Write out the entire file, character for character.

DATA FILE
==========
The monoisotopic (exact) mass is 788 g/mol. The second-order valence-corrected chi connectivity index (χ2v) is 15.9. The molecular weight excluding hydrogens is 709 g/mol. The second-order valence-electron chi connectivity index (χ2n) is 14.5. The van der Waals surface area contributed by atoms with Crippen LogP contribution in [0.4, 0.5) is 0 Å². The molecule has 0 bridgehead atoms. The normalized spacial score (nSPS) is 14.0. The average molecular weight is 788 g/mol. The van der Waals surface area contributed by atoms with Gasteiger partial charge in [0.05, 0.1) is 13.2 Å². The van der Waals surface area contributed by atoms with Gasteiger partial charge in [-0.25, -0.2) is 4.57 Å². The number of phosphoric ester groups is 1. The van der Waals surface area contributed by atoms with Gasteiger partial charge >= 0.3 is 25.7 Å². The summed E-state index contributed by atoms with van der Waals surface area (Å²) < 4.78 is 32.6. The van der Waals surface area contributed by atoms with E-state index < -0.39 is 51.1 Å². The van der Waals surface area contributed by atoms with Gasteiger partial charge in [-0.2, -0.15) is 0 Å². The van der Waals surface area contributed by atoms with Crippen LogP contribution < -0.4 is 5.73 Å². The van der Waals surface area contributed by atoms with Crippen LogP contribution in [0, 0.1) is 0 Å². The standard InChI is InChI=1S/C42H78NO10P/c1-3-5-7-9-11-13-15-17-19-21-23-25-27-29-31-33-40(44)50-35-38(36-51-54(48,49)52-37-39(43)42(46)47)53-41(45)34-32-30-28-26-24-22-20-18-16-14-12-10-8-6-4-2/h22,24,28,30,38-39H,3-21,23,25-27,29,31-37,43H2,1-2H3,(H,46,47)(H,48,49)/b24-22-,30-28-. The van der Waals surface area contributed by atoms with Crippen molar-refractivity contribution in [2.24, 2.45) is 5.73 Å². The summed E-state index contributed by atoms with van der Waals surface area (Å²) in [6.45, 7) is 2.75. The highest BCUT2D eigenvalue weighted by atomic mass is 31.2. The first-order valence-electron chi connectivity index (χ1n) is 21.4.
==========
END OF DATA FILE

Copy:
The monoisotopic (exact) mass is 788 g/mol. The second-order valence-corrected chi connectivity index (χ2v) is 15.9. The molecular weight excluding hydrogens is 709 g/mol. The second-order valence-electron chi connectivity index (χ2n) is 14.5. The van der Waals surface area contributed by atoms with Crippen LogP contribution in [0.4, 0.5) is 0 Å². The molecule has 0 bridgehead atoms. The normalized spacial score (nSPS) is 14.0. The average molecular weight is 788 g/mol. The van der Waals surface area contributed by atoms with Gasteiger partial charge in [0.05, 0.1) is 13.2 Å². The van der Waals surface area contributed by atoms with Gasteiger partial charge in [-0.25, -0.2) is 4.57 Å². The number of phosphoric ester groups is 1. The van der Waals surface area contributed by atoms with Gasteiger partial charge >= 0.3 is 25.7 Å². The summed E-state index contributed by atoms with van der Waals surface area (Å²) < 4.78 is 32.6. The van der Waals surface area contributed by atoms with E-state index < -0.39 is 51.1 Å². The van der Waals surface area contributed by atoms with Gasteiger partial charge in [-0.2, -0.15) is 0 Å². The van der Waals surface area contributed by atoms with Crippen LogP contribution < -0.4 is 5.73 Å². The van der Waals surface area contributed by atoms with Crippen LogP contribution in [0, 0.1) is 0 Å². The standard InChI is InChI=1S/C42H78NO10P/c1-3-5-7-9-11-13-15-17-19-21-23-25-27-29-31-33-40(44)50-35-38(36-51-54(48,49)52-37-39(43)42(46)47)53-41(45)34-32-30-28-26-24-22-20-18-16-14-12-10-8-6-4-2/h22,24,28,30,38-39H,3-21,23,25-27,29,31-37,43H2,1-2H3,(H,46,47)(H,48,49)/b24-22-,30-28-. The van der Waals surface area contributed by atoms with Crippen molar-refractivity contribution in [2.24, 2.45) is 5.73 Å². The summed E-state index contributed by atoms with van der Waals surface area (Å²) in [6.45, 7) is 2.75. The highest BCUT2D eigenvalue weighted by atomic mass is 31.2. The first-order valence-electron chi connectivity index (χ1n) is 21.4.